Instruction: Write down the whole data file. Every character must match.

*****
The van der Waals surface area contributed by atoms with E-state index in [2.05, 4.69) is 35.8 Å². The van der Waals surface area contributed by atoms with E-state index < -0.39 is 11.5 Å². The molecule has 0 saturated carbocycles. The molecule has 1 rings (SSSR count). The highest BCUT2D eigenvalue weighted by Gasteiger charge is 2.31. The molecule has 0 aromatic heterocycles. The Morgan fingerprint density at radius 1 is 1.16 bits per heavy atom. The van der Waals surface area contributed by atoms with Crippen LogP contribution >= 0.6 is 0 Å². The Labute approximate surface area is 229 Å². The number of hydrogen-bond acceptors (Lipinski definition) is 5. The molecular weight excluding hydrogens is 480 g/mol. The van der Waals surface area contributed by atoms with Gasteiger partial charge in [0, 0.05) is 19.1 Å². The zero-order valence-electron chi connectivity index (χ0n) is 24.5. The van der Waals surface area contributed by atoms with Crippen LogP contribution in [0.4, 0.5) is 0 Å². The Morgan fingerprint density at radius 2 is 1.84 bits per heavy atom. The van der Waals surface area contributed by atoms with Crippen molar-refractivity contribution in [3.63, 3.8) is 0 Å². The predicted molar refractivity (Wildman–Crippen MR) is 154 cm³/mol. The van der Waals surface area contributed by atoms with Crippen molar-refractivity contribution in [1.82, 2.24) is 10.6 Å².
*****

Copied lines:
The van der Waals surface area contributed by atoms with E-state index in [2.05, 4.69) is 35.8 Å². The van der Waals surface area contributed by atoms with E-state index < -0.39 is 11.5 Å². The molecule has 0 saturated carbocycles. The molecule has 1 rings (SSSR count). The highest BCUT2D eigenvalue weighted by Gasteiger charge is 2.31. The molecule has 0 aromatic heterocycles. The Morgan fingerprint density at radius 1 is 1.16 bits per heavy atom. The van der Waals surface area contributed by atoms with Crippen LogP contribution >= 0.6 is 0 Å². The Labute approximate surface area is 229 Å². The number of hydrogen-bond acceptors (Lipinski definition) is 5. The molecular weight excluding hydrogens is 480 g/mol. The van der Waals surface area contributed by atoms with Gasteiger partial charge in [0, 0.05) is 19.1 Å². The zero-order valence-electron chi connectivity index (χ0n) is 24.5. The van der Waals surface area contributed by atoms with Crippen LogP contribution in [0.4, 0.5) is 0 Å². The Morgan fingerprint density at radius 2 is 1.84 bits per heavy atom. The van der Waals surface area contributed by atoms with Crippen molar-refractivity contribution in [3.63, 3.8) is 0 Å². The predicted molar refractivity (Wildman–Crippen MR) is 154 cm³/mol. The van der Waals surface area contributed by atoms with Crippen molar-refractivity contribution in [1.82, 2.24) is 10.6 Å².